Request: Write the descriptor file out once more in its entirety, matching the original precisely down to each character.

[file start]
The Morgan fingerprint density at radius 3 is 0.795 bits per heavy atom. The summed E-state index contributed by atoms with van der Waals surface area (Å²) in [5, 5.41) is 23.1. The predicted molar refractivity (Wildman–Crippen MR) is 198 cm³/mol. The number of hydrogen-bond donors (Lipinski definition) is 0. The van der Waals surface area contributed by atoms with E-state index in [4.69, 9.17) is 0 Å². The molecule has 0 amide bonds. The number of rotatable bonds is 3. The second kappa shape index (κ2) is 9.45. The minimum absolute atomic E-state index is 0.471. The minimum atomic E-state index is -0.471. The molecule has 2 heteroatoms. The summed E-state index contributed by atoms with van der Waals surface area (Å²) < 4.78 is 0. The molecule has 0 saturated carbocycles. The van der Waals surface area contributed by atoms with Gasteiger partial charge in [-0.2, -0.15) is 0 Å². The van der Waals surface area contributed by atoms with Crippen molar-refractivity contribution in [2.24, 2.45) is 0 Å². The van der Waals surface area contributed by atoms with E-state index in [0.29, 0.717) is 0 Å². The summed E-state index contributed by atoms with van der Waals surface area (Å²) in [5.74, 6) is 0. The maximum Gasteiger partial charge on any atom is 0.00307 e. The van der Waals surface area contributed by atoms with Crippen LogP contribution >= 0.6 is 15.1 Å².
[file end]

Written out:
The Morgan fingerprint density at radius 3 is 0.795 bits per heavy atom. The summed E-state index contributed by atoms with van der Waals surface area (Å²) in [5, 5.41) is 23.1. The predicted molar refractivity (Wildman–Crippen MR) is 198 cm³/mol. The number of hydrogen-bond donors (Lipinski definition) is 0. The van der Waals surface area contributed by atoms with E-state index in [4.69, 9.17) is 0 Å². The molecule has 0 amide bonds. The number of rotatable bonds is 3. The second kappa shape index (κ2) is 9.45. The minimum absolute atomic E-state index is 0.471. The minimum atomic E-state index is -0.471. The molecule has 2 heteroatoms. The summed E-state index contributed by atoms with van der Waals surface area (Å²) < 4.78 is 0. The molecule has 0 saturated carbocycles. The van der Waals surface area contributed by atoms with Gasteiger partial charge in [-0.2, -0.15) is 0 Å². The van der Waals surface area contributed by atoms with Crippen molar-refractivity contribution in [2.24, 2.45) is 0 Å². The van der Waals surface area contributed by atoms with E-state index in [0.29, 0.717) is 0 Å². The summed E-state index contributed by atoms with van der Waals surface area (Å²) in [5.74, 6) is 0. The maximum Gasteiger partial charge on any atom is 0.00307 e. The van der Waals surface area contributed by atoms with Crippen LogP contribution >= 0.6 is 15.1 Å².